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Analyse & Kritik

Journal of Philosophy and Social Theory

Hrsg. v. Baurmann, Michael / Leist, Anton / Tranow, Ulf

Online
ISSN
2365-9858
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Band 34, Heft 2

Hefte

Applying Formal Social Epistemology to the Real World

Carlo Martini
Online erschienen: 11.02.2016 | DOI: https://doi.org/10.1515/auk-2012-0214

Abstract

The claim that diversity and independence have a net positive epistemic effect on the judgments of groups has been recently defended formally by Scott Page, among others, and popularized in Surowiecki's The Wisdom of Crowds. In Meta-Induction and the Wisdom of Crowds Thorn and Schurz take issue with the claim that more diversity and independence in groups leads to better collective judgments. I argue that Thorn and Schurz's arguments are helpful in clarifying a number of over-generalizations about diversity and independence that are often circulated in the social epistemology literature. I also argue that the relevant formal arguments are easily misunderstood when presented 'in a vacuum', that is, without a context of application in mind. I provide a different approach to understanding formal results in social epistemology: With the help of concrete scenarios and the formal literature, I focus on a trade-off between independence and dependence in groups. I show that the approach works well also for another principle in social epistemology; namely, the principle that 'more heads are better than few'.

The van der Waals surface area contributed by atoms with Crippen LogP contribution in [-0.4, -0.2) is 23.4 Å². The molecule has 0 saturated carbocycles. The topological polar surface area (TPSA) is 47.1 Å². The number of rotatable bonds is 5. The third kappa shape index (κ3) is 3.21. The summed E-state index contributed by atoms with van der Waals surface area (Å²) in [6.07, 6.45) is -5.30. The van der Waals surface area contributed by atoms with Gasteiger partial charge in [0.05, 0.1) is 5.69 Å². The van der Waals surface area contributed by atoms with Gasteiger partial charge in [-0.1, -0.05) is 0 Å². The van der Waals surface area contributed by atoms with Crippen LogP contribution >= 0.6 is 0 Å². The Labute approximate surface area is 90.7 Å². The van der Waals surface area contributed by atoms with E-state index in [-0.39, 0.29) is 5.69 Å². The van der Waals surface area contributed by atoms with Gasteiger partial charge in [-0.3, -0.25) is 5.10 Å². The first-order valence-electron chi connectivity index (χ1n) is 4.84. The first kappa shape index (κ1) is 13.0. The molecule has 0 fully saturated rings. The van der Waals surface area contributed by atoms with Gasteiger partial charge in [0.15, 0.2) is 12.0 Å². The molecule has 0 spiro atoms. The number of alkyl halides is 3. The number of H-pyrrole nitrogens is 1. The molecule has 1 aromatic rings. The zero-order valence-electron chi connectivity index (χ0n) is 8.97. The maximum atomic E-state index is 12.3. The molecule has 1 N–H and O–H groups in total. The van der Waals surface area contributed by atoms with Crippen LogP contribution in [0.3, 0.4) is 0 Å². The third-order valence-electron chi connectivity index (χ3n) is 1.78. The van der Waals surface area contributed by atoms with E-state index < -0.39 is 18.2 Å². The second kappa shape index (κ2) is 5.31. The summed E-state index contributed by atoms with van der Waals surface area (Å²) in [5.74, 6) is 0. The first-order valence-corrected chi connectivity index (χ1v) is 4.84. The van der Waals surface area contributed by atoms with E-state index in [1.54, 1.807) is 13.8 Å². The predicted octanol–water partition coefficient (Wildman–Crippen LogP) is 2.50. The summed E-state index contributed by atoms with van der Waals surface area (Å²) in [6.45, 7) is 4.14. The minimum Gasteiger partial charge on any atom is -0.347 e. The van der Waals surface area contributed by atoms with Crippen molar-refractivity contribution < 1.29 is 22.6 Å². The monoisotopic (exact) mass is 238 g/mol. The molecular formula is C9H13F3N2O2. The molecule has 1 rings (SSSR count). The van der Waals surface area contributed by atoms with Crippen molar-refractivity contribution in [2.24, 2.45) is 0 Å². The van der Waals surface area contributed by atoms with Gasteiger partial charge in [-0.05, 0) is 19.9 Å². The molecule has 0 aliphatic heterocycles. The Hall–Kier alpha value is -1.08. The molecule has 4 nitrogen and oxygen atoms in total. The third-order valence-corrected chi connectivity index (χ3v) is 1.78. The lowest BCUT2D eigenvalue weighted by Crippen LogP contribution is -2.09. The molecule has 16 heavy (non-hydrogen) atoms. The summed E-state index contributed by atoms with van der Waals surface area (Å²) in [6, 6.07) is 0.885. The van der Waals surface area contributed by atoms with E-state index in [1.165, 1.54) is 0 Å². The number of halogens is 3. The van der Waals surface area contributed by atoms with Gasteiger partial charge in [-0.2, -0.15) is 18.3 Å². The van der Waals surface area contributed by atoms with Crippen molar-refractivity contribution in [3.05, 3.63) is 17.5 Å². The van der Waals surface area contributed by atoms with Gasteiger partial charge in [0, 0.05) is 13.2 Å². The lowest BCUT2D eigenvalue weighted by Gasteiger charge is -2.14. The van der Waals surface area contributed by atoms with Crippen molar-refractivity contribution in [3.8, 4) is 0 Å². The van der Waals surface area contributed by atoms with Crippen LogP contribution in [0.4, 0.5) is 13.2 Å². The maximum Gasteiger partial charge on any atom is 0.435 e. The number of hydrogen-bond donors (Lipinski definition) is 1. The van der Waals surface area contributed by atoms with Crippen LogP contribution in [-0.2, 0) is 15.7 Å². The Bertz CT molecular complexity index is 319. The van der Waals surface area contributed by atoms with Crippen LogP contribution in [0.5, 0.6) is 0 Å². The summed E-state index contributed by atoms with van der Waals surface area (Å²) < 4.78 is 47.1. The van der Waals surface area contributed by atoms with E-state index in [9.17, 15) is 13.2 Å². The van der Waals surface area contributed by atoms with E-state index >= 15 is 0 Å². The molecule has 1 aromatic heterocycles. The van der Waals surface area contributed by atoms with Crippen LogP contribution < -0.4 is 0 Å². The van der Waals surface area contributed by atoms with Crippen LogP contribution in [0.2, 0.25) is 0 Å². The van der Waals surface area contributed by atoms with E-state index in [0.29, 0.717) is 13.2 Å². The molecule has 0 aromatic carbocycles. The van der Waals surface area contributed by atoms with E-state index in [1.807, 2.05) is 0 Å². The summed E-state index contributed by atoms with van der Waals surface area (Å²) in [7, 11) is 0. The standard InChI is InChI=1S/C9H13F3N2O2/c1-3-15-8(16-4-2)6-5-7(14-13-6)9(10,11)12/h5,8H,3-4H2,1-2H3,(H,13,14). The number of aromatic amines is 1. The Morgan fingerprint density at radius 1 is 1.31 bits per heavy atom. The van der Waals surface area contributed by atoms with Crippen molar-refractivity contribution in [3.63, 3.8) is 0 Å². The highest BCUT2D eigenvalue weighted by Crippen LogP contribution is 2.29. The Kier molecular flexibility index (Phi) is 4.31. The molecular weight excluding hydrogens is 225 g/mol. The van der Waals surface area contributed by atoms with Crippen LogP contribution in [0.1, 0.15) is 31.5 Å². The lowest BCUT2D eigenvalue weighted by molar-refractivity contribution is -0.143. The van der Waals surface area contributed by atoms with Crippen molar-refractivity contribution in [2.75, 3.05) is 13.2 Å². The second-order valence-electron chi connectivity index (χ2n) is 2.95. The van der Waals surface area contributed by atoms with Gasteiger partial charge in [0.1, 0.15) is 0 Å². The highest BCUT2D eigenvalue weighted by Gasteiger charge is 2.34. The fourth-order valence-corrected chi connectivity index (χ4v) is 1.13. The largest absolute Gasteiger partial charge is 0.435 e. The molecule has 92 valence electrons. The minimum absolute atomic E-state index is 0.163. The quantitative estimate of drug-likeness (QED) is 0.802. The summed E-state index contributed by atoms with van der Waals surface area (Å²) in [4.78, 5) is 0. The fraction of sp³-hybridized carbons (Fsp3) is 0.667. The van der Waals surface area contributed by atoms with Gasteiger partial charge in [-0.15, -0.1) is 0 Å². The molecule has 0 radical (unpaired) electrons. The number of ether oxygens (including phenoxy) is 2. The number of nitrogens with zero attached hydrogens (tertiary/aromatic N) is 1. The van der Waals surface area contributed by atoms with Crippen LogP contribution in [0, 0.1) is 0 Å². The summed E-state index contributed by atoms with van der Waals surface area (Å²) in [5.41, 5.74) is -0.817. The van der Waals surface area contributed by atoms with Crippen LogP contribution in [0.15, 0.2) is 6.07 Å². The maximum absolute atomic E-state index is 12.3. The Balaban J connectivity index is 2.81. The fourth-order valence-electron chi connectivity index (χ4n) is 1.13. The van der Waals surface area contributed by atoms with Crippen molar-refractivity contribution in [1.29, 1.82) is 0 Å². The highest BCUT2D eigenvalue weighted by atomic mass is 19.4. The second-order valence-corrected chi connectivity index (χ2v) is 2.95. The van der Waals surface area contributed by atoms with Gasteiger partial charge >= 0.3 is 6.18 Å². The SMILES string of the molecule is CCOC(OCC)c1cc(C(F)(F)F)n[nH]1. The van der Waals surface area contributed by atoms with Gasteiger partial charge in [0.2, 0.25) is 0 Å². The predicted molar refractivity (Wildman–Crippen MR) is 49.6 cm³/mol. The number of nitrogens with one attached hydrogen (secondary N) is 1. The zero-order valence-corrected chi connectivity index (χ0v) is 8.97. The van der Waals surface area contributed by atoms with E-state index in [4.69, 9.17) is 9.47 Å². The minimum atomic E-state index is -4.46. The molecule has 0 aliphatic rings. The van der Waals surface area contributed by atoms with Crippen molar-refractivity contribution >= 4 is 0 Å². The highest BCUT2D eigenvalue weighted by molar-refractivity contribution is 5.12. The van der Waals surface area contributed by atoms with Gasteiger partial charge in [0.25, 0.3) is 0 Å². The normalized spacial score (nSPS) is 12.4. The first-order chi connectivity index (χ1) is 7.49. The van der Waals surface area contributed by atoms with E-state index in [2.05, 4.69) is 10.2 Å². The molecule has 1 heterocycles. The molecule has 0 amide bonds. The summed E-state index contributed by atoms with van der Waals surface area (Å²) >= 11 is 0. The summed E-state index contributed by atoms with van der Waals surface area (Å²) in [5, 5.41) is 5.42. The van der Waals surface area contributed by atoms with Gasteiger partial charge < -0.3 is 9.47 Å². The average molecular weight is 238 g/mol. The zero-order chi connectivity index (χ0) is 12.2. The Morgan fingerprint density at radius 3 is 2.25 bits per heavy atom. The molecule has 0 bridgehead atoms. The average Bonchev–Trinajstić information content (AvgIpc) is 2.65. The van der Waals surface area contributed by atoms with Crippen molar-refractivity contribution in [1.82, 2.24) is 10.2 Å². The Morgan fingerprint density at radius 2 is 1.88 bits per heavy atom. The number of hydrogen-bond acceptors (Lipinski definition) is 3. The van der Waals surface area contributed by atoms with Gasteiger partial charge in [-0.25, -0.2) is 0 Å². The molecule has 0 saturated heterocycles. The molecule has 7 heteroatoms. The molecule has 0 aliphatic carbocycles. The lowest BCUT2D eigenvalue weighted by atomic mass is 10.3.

Artikelinformationen

Online erschienen: 11.02.2016

Erschienen im Druck: 01.11.2012


Quellenangabe: Analyse & Kritik, Band 34, Heft 2, Seiten 383–398, ISSN (Online) 2365-9858, ISSN (Print) 0171-5860, DOI: https://doi.org/10.1515/auk-2012-0214.

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© 2012 by Lucius & Lucius, Stuttgart.

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